Carers ‘misusing’ money targeted at improving mobility of service users

Benefits to improve care and mobility arrangements for people with
learning difficulties are being routinely misused by carers, it is

A front-line worker said she knew of people appointed to look after
disability living allowance payments for service users who were
then spending them inappropriately.

“Parents or other appointees do not have to specify how they have
spent the money,” said the woman, who has worked in the learning
difficulty field for 22 years .

Andrew Holman, director of advice and support organisation
Community Living, said it was a long-standing problem.

He said the benefits were often thrown into the family pot and
spent on the family rather than on the individual’s care or

“The system is open to abuse, it is totally unregulated and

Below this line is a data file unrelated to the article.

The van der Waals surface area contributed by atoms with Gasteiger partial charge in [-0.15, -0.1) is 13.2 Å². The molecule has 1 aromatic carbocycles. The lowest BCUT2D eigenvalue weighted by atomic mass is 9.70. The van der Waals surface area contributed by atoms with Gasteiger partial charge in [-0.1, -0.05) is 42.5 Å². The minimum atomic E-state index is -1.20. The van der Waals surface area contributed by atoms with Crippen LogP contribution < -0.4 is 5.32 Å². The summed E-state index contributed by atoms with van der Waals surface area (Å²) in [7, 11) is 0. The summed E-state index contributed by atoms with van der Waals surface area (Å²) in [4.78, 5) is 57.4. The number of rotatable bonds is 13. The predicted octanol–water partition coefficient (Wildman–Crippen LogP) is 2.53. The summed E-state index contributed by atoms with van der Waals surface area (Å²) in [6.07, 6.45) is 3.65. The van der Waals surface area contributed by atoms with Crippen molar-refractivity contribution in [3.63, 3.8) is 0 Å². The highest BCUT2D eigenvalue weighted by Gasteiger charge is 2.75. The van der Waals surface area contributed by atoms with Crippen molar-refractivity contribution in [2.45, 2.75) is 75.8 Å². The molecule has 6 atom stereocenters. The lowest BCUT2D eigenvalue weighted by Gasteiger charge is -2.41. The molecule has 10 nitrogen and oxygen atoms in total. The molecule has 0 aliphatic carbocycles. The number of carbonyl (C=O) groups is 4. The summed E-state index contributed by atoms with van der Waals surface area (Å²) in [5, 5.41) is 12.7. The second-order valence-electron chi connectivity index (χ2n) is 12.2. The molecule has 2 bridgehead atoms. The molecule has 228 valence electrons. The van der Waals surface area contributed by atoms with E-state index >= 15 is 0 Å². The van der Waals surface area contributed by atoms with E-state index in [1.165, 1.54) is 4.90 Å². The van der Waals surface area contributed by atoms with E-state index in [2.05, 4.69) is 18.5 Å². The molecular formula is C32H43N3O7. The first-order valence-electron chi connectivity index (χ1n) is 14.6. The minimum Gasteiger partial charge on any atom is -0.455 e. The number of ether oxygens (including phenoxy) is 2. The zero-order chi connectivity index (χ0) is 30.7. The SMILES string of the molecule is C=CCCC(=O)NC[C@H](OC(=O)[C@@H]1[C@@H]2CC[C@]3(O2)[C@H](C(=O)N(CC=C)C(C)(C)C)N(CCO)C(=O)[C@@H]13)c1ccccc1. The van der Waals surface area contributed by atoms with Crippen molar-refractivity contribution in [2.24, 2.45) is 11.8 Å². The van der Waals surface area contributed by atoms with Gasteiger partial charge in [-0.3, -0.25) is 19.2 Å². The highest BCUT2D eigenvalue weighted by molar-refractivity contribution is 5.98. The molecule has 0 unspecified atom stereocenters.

unchecked, and relies on the goodwill of the parent or carer to
spend the money appropriately,” he said.

Holman warned that often the situation prevented people with
learning difficulties from living independently as their families
became reliant on the extra income.

Although the Mental Capacity Bill addresses the problem of
financial abuses, Holman warned that it did not go far enough and
would be difficult to regulate on the ground.

“In principle it would be clear that the money should be spent on
what that person wants, but one fears that in practice that will
not be so,” he said.

“There is no suggestion yet that this information will even get to
these families,” he added, proposing that the bill’s code of
practice be built into the benefits payment system to raise

But a Department for Work and Pensions spokesperson said it would
be inappropriate for the government to tell people how to spend
their benefits and there were no plans to change the current

She said there were no checks as to how appointees spent the money,
although the department would investigate complaints of

Rob Greig, national director of Valuing People, said the matter was
not on the Valuing People support team’s agenda as it had “not been
flagged up to us as a major issue”.

“This is the first time in my role that this has been explicitly
raised with me as a problem.”

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